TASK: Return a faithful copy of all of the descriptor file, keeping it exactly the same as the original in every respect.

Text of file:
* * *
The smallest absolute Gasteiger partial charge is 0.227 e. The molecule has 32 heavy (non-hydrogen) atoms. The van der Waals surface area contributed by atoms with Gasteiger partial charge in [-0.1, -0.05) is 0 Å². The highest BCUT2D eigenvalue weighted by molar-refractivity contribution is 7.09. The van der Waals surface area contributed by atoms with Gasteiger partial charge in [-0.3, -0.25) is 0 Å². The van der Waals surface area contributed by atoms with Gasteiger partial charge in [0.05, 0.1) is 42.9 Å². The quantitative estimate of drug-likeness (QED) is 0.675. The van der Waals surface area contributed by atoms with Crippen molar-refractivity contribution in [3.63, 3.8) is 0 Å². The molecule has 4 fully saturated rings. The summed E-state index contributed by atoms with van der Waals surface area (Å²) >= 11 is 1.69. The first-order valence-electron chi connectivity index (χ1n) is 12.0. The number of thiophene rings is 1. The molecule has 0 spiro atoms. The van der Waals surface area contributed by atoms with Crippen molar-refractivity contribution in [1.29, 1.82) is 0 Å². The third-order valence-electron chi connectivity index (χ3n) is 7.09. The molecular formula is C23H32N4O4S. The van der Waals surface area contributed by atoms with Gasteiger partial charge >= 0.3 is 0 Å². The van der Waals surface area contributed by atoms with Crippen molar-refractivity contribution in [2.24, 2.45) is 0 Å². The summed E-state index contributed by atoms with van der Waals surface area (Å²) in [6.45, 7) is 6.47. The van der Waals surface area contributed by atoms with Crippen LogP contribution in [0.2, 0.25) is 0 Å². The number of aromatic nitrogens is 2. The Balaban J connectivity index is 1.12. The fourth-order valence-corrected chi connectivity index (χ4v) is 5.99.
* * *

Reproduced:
The smallest absolute Gasteiger partial charge is 0.227 e. The molecule has 32 heavy (non-hydrogen) atoms. The van der Waals surface area contributed by atoms with Gasteiger partial charge in [-0.1, -0.05) is 0 Å². The highest BCUT2D eigenvalue weighted by molar-refractivity contribution is 7.09. The van der Waals surface area contributed by atoms with Gasteiger partial charge in [-0.3, -0.25) is 0 Å². The van der Waals surface area contributed by atoms with Gasteiger partial charge in [0.05, 0.1) is 42.9 Å². The quantitative estimate of drug-likeness (QED) is 0.675. The van der Waals surface area contributed by atoms with Crippen molar-refractivity contribution in [3.63, 3.8) is 0 Å². The molecule has 4 fully saturated rings. The summed E-state index contributed by atoms with van der Waals surface area (Å²) >= 11 is 1.69. The first-order valence-electron chi connectivity index (χ1n) is 12.0. The number of thiophene rings is 1. The molecule has 0 spiro atoms. The van der Waals surface area contributed by atoms with Crippen molar-refractivity contribution in [1.29, 1.82) is 0 Å². The third-order valence-electron chi connectivity index (χ3n) is 7.09. The molecular formula is C23H32N4O4S. The van der Waals surface area contributed by atoms with Gasteiger partial charge >= 0.3 is 0 Å². The van der Waals surface area contributed by atoms with Crippen molar-refractivity contribution in [2.24, 2.45) is 0 Å². The summed E-state index contributed by atoms with van der Waals surface area (Å²) in [6.45, 7) is 6.47. The van der Waals surface area contributed by atoms with Crippen LogP contribution in [0.2, 0.25) is 0 Å². The number of aromatic nitrogens is 2. The Balaban J connectivity index is 1.12. The fourth-order valence-corrected chi connectivity index (χ4v) is 5.99.